MS Windows NT4-style Domain Control
Whenever a user logs into a Windows NT4/200x/XP Professional workstation,
the workstation connects to a domain controller (authentication server) to validate that
the username and password the user entered are valid. If the information entered
does not match account information that has been stored in the domain
control database (the SAM, or Security Account Manager database), a set of error
codes is returned to the workstation that has made the authentication request.
When the username/password pair has been validated, the domain controller
(authentication server) will respond with full enumeration of the account information
that has been stored regarding that user in the user and machine accounts database
for that domain. This information contains a complete network access profile for
the user but excludes any information that is particular to the user's desktop profile,
or for that matter it excludes all desktop profiles for groups that the user may
belong to. It does include password time limits, password uniqueness controls,
network access time limits, account validity information, machine names from which the
user may access the network, and much more. All this information was stored in the SAM
in all versions of MS Windows NT (3.10, 3.50, 3.51, 4.0).
The account information (user and machine) on domain controllers is stored in two files,
one containing the security information and the other the SAM. These are stored in files
by the same name in the
This normally translates to the path
are the files that are involved in replication of the SAM database where BDCs are present
on the network.
There are two situations in which it is desirable to install BDCs:
On the local network that the PDC is on, if there are many
workstations and/or where the PDC is generally very busy. In this case the BDCs
will pick up network logon requests and help to add robustness to network services.
At each remote site, to reduce wide-area network traffic and to add stability to
remote network operations. The design of the network, and the strategic placement of
BDCs, together with an implementation that localizes as much of network to client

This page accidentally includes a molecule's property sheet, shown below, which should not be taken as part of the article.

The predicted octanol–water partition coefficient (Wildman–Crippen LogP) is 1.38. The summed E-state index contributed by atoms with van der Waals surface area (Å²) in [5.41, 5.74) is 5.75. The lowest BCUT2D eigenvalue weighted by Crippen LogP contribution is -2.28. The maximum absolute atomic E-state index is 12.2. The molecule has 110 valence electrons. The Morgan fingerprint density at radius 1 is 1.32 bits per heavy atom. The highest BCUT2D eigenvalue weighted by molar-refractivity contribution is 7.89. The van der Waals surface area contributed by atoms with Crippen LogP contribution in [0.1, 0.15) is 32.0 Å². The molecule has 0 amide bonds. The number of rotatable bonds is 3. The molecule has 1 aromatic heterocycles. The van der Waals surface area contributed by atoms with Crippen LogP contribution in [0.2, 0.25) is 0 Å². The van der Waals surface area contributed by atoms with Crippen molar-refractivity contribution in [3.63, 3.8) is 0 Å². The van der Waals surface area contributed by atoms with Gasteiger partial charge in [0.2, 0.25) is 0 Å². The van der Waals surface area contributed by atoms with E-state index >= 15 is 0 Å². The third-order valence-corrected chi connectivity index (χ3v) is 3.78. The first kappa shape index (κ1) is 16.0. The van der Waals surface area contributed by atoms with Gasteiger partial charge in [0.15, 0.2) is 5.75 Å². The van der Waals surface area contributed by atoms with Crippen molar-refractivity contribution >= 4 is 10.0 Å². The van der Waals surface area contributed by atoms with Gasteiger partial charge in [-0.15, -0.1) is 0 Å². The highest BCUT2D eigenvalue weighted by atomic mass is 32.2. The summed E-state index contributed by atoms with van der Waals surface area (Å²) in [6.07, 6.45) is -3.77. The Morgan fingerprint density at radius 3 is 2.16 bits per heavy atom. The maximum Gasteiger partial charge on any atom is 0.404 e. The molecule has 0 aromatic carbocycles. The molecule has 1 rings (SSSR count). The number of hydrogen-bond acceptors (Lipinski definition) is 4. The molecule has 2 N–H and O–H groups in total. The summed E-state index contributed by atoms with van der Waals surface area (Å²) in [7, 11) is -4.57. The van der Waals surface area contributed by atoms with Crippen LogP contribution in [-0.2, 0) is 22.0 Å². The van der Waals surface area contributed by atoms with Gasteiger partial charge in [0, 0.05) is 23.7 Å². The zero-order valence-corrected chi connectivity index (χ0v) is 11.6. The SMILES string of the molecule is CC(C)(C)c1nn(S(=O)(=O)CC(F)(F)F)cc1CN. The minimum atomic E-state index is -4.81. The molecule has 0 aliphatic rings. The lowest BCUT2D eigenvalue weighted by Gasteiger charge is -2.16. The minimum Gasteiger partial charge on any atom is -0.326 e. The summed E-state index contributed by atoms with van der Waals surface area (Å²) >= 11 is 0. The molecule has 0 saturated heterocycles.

interchange as possible, will help to minimize wide-area network bandwidth needs
(and thus costs).
The interoperation of a PDC and its BDCs in a true Windows NT4 environment is worth
mentioning here. The PDC contains the master copy of the SAM. In the event that an
administrator makes a change to the user account database while physically present
on the local network that has the PDC, the change will likely be made directly to
the PDC instance of the master copy of the SAM. In the event that this update may
be performed in a branch office, the change will likely be stored in a delta file
on the local BDC. The BDC will then send a trigger to the PDC to commence the process
of SAM synchronization. The PDC will then request the delta from the BDC and apply
it to the master SAM. The PDC will then contact all the BDCs in the domain and
trigger them to obtain the update and then apply that to their own copy of the SAM.
Samba-3 cannot participate in true SAM replication and is therefore not able to
employ precisely the same protocols used by MS Windows NT4. A Samba-3 BDC will
not create SAM update delta files. It will not interoperate with a PDC (NT4 or Samba)
to synchronize the SAM from delta files that are held by BDCs.
Samba-3 cannot function as a BDC to an MS Windows NT4 PDC, and Samba-3 cannot
function correctly as a PDC to an MS Windows NT4 BDC. Both Samba-3 and MS Windows
NT4 can function as a BDC to its own type of PDC.
The BDC is said to hold a
of the SAM from which
it is able to process network logon requests and authenticate users. The BDC can
continue to provide this service, particularly while, for example, the wide-area
network link to the PDC is down. A BDC plays a very important role in both the
maintenance of domain security as well as in network integrity.
In the event that the NT4 PDC should need to be taken out of service, or if it dies, one of the NT4 BDCs can
be promoted to a PDC. If this happens while the original NT4 PDC is online, it is automatically demoted to an
NT4 BDC. This is an important aspect of domain controller management. The tool that is used to effect a
promotion or a demotion is the Server Manager for Domains. It should be noted that Samba-3 BDCs cannot be
promoted in this manner because reconfiguration of Samba requires changes to the
smb.conf file. It is easy
enough to manuall change the
smb.conf file and then restart relevant Samba network services.
Example PDC Configuration
Beginning with Version 2.2, Samba officially supports domain logons for all current Windows clients, including
Windows NT4, 2003, and XP Professional. For Samba to be enabled as a PDC, some parameters in the
section of the
smb.conf have to be set. Refer to
the Minimal smb.conf for a PDC in Use with a BDC LDAP Server on PDC
section for an example of the minimum required settings.
Example5.1.Minimal smb.conf for a PDC in Use with a BDC LDAP Server on PDC
workgroup = MIDEARTH
passdb backend = ldapsam://localhost:389
domain master = yes
domain logons = yes
ldap suffix = dc=quenya,dc=org
ldap user suffix = ou=Users
ldap group suffix = ou=Groups
ldap machine suffix = ou=Computers
ldap idmap suffix = ou=Idmap
ldap admin dn = cn=sambadmin,dc=quenya,dc=org
Several other things like a
also need to be set along with settings for the profile path, the user's home drive, and so on. This is not
covered in this chapter; for more information please refer to
the Domain Control chapter for specific recommendations for PDC
configuration. Alternately, fully documented working example network configurations using OpenLDAP and Samba
as available in the
by Example” that may be obtained from local and on-line book stores.